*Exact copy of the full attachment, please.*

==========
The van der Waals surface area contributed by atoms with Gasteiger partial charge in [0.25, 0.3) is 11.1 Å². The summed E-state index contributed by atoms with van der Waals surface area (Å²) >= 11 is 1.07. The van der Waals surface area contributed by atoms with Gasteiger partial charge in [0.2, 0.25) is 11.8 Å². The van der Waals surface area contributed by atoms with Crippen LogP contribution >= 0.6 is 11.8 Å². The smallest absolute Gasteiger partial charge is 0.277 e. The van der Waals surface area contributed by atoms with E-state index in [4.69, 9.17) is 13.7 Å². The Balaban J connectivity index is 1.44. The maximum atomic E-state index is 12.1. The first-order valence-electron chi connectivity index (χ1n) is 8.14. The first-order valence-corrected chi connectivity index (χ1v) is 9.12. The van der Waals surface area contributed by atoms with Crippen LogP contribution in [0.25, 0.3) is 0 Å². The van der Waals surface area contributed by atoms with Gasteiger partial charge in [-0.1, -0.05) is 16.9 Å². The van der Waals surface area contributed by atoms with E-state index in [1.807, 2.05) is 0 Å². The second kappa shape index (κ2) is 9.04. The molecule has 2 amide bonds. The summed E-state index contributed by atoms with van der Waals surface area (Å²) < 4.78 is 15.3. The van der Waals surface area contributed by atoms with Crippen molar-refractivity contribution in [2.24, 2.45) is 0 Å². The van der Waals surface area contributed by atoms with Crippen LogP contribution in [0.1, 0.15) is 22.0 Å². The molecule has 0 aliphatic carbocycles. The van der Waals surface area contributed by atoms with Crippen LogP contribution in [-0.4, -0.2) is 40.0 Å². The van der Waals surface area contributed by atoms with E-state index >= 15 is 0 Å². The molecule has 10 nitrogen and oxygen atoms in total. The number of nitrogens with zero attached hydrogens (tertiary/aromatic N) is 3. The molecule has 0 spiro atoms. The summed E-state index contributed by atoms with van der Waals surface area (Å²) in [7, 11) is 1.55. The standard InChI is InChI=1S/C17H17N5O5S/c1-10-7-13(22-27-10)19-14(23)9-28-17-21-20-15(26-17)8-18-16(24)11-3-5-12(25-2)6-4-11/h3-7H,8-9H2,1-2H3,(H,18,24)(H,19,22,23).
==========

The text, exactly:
The van der Waals surface area contributed by atoms with Gasteiger partial charge in [0.25, 0.3) is 11.1 Å². The summed E-state index contributed by atoms with van der Waals surface area (Å²) >= 11 is 1.07. The van der Waals surface area contributed by atoms with Gasteiger partial charge in [0.2, 0.25) is 11.8 Å². The van der Waals surface area contributed by atoms with Crippen LogP contribution >= 0.6 is 11.8 Å². The smallest absolute Gasteiger partial charge is 0.277 e. The van der Waals surface area contributed by atoms with E-state index in [4.69, 9.17) is 13.7 Å². The Balaban J connectivity index is 1.44. The maximum atomic E-state index is 12.1. The first-order valence-electron chi connectivity index (χ1n) is 8.14. The first-order valence-corrected chi connectivity index (χ1v) is 9.12. The van der Waals surface area contributed by atoms with Crippen LogP contribution in [0.25, 0.3) is 0 Å². The van der Waals surface area contributed by atoms with Gasteiger partial charge in [-0.1, -0.05) is 16.9 Å². The van der Waals surface area contributed by atoms with E-state index in [1.807, 2.05) is 0 Å². The second kappa shape index (κ2) is 9.04. The molecule has 2 amide bonds. The summed E-state index contributed by atoms with van der Waals surface area (Å²) < 4.78 is 15.3. The van der Waals surface area contributed by atoms with Crippen molar-refractivity contribution in [2.24, 2.45) is 0 Å². The van der Waals surface area contributed by atoms with Crippen LogP contribution in [0.1, 0.15) is 22.0 Å². The molecule has 0 aliphatic carbocycles. The van der Waals surface area contributed by atoms with Crippen LogP contribution in [-0.4, -0.2) is 40.0 Å². The van der Waals surface area contributed by atoms with E-state index >= 15 is 0 Å². The molecule has 10 nitrogen and oxygen atoms in total. The number of nitrogens with zero attached hydrogens (tertiary/aromatic N) is 3. The molecule has 0 spiro atoms. The summed E-state index contributed by atoms with van der Waals surface area (Å²) in [7, 11) is 1.55. The standard InChI is InChI=1S/C17H17N5O5S/c1-10-7-13(22-27-10)19-14(23)9-28-17-21-20-15(26-17)8-18-16(24)11-3-5-12(25-2)6-4-11/h3-7H,8-9H2,1-2H3,(H,18,24)(H,19,22,23).